I live in a valley. I am surrounded by mountains on all sides, and I have lived here my whole life. I visit other states. I've seen corn fields, places where there are so many trees you can't tell you're in a city, and states with lakes so large you can only see across them if the day is clear. I like other states, I love traveling, but every time I leave I long to be back in the mountains.
The mountains aren't looming over my head. I don't live at the foot of them. It takes me fifteen minutes to drive to them, so I am not far, but I am not right under them either. I live in a prairie. I can go out and stand in a field of yellow grass and watch as it bows to the constant wind. I like to stand, surrounded by grass, and watch the mountains rising up in the distant.
There is something about mountains. They hold a secret kind of majesty. Clouds settle over them, the sun shimmers down and casts long shadows. Storms roll off them, snaking down into the valley like a monstrous beast coming to devour us whole. And I can stand and watch it all. It is almost like watching a play, actors on a stage, telling a story.
Mountains inspire me. The crisp wind, the smell of pine and leaves. I go hiking, scaling rocks and hiking through the thick trees. When fall arrives I like to go for long drives and look at the yellow and orange leaves of the aspens. Whenever I can I will wade into the icy cold lakes which are really nothing more then ponds of melted snow.
Maybe it isn't really the mountains I love, but the fact this is my home. I have lived here for so long I understand it. I know when light grey clouds roll in just before bed I will wake up to snow on the ground. I know if I go camping during our brief summers there will be snowbanks where I can have a snowball fight with my brothers. I know where the best rock climbing places are, where you can stand and feel like you are on top of the world. I've spent most of my life running through the trees, dodging under branches, climbing trees and dropping pine cones on the heads of siblings as they pass underneath. I've gone swimming in muddy swamps because they were there and I had little cousins begging me to join them. I've sliced my feet open on twigs and stabbed them on pine needles. I've gone camping in the pouring rain, and spent the day in it spying on family members who thought it would be more fun to sit under a tent flap then brave the wet.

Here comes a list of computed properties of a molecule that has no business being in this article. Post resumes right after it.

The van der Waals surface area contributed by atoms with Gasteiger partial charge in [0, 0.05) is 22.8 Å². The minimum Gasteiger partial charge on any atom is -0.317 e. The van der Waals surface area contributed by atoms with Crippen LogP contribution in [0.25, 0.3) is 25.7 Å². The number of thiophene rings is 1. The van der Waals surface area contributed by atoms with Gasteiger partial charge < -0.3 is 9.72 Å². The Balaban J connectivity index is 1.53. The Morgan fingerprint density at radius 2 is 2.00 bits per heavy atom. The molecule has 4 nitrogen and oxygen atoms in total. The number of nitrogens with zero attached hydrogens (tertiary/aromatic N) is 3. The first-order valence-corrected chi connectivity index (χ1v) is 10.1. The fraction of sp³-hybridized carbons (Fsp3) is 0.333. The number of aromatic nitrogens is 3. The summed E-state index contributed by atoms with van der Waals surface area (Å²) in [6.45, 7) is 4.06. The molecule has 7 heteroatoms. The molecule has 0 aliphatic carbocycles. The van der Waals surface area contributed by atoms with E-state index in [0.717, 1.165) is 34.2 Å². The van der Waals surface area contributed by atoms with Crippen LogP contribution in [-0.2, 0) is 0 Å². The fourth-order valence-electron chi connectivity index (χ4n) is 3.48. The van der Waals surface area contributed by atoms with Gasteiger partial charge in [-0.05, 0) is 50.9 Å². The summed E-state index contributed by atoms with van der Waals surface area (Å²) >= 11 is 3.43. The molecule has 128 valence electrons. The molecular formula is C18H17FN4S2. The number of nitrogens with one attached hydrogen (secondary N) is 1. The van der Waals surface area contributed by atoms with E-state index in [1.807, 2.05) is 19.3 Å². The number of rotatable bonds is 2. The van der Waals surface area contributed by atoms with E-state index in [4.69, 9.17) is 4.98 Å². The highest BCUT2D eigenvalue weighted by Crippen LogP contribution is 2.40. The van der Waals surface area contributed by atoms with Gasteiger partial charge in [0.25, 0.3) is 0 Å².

Winters here are long and bitterly cold. I've learned how to bundle up, learned the importance of wool socks and good snow boots. I am used to only having a month or two of summer, of squeezing in every possible summer activity one can in that short of time. I've learned the best places to sit when there is a fire blazing in the fireplace. I've learned how to cut wood and lug it into the house when there is five feet of snow outside in the middle of May.
We are all attached to our homes, no matter where they might be. They inspire us in ways we might never understand. There is something special about God's creation, but the creation we always see around us has a way of endearing itself in our hearts. All the places I have gone and plan to, a part of me will always long to come back and stand on top of the highest rock I can climb to.
There, a bit of sentimentality for over the weekend.
The quote this time is both 12 and Clara.